My wife, Ash, tells me I am difficult to person to shop for. I also find I have a hard time figuring out what to buy other people. So, rather than suggest something you should buy, I’m here to recommend something you shouldn't buy as a gift: smart speakers.
They go by many different names (Apple HomePod, Google Home, Amazon Echo), but they all have one thing in common: They're the dystopian stuff of nightmares. (Haven't you people read any science fiction? We've been warned!)
As these technologies advance, as they have a habit of doing, these machines will continue to gather ever more data about the users who have foolishly placed them in their domiciles.
“At the beginning of October, Amazon was quietly issued a patent that would allow its virtual assistant Alexa to decipher a user’s physical characteristics and emotional state based on their voice,” reported The Intercept's Belle Lin on Nov. 15. “Characteristics, or 'voice features,' like language accent, ethnic origin, emotion, gender, age, and background noise would be immediately extracted and tagged to the user’s data file to help deliver more targeted advertising.”
Of course, these “always on” devices may accidentally be for the best in certain scenarios, but there's no guarantee.
“A New Mexico man was arrested for allegedly beating his girlfriend and threatening to kill her—after Amazon’s Alexa called police, authorities said,” reported the New York Post's Joshua Rhett Miller on July 10, 2017. “Eduardo Barros, 28, became angered with his unidentified girlfriend while house-sitting in Tijeras, about 15 miles east of Albuquerque, and the dispute suddenly turned physical on July 2, 2017. During the assault, Barros waved a gun and threatened to kill the woman before he allegedly asked: 'Did you call the sheriffs?' The question was inadvertently picked up by the smart speaker and the voice-powered virtual assistant recognized the phrase as a command—prompting it to call 911.”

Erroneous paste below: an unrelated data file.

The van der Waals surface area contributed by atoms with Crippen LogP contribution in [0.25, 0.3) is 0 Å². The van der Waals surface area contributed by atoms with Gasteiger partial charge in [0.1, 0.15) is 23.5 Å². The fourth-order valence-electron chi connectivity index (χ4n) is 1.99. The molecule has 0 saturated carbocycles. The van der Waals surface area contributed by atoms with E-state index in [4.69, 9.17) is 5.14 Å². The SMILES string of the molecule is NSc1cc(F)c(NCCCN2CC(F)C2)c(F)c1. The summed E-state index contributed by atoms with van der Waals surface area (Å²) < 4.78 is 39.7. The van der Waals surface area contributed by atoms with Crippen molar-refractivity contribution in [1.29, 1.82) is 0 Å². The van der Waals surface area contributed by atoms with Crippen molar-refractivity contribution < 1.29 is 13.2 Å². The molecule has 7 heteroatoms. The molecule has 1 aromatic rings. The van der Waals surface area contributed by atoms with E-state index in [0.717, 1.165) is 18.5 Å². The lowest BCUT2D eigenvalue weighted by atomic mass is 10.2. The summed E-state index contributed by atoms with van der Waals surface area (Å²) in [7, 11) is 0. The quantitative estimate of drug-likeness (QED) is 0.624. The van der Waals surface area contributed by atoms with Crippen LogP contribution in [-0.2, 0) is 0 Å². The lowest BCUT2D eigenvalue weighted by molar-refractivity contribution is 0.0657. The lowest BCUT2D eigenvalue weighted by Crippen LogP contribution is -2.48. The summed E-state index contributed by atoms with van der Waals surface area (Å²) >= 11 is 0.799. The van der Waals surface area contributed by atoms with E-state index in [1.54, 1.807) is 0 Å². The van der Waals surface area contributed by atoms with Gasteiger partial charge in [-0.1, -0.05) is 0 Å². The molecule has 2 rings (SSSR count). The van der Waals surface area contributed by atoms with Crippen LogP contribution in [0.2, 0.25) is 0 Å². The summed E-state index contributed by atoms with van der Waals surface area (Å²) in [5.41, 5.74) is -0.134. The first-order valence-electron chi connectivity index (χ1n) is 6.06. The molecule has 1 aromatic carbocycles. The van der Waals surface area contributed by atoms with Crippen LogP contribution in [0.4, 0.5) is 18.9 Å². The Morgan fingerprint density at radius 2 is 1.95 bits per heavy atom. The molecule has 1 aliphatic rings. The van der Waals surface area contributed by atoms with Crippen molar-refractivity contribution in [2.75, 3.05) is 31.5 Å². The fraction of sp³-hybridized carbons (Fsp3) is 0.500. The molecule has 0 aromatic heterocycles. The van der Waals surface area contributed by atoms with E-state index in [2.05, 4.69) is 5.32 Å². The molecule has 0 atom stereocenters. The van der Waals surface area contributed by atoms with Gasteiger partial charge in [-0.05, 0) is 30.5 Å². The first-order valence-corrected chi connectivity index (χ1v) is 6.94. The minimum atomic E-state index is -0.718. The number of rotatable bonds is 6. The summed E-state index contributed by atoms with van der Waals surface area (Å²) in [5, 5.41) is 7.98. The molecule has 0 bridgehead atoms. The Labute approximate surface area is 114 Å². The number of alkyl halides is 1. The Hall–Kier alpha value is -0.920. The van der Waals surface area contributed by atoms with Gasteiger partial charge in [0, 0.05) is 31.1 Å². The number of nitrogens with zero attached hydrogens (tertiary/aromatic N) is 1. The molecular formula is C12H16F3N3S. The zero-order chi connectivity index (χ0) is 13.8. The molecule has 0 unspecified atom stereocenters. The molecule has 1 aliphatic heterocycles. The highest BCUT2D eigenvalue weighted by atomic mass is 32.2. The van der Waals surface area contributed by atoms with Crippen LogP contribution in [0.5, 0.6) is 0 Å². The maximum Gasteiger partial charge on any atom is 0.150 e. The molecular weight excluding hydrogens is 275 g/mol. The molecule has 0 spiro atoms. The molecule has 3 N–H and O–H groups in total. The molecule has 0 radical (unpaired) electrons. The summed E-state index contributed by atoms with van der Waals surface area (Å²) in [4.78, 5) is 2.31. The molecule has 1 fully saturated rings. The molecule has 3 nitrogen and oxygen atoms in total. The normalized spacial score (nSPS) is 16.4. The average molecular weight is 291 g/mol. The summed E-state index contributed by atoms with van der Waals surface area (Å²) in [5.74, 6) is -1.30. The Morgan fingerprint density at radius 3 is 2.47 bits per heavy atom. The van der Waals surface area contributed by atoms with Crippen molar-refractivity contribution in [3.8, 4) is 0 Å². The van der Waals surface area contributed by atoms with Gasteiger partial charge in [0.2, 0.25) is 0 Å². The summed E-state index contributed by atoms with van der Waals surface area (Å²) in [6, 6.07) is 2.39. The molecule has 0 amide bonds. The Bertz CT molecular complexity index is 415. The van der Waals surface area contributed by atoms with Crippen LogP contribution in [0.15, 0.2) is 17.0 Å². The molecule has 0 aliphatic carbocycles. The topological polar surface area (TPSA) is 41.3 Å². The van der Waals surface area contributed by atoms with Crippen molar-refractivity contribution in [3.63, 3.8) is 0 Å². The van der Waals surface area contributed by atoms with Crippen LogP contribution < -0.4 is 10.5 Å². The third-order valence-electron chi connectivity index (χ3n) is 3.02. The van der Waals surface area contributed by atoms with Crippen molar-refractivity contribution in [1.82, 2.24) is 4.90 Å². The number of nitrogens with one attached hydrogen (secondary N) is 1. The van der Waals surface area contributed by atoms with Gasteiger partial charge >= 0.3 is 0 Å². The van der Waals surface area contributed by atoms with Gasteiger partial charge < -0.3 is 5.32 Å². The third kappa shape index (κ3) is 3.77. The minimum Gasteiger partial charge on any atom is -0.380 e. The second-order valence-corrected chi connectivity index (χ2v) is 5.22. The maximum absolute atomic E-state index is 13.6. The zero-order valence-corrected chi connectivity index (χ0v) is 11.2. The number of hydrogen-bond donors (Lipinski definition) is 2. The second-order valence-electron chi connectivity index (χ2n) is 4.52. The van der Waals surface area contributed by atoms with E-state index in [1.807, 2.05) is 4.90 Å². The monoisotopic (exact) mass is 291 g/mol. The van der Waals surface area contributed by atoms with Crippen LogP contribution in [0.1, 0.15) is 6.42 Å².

The courts are taking notice of this new abundance of data.
“A New Hampshire judge has ordered Amazon to turn over two days of Amazon Echo recordings in a double murder case,” reported TechCrunch's Zack Whittaker on Nov. 14. “It’s not the first time Amazon has been ordered to turn over recordings that prosecutors believe may help a police investigation. Three years ago, an Arkansas man was accused of murder. Prosecutors pushed Amazon to turn over data from an Echo found in the house where the body was found. Amazon initially resisted the request citing First Amendment grounds—but later conceded and complied.”
And, while police might be listening on one end, criminals could also manipulate them on the other.
“Researchers at the University of California at Berkeley discovered virtual assistants may respond to more than a human voice,” reported WSB-TV's Lori Wilson on Oct. 18. “Malicious attacks can be hidden in music, white noise, even speech, and trick your smart device.”
By purchasing these devices for your loved ones, you're basically installing a confidential informant in their house.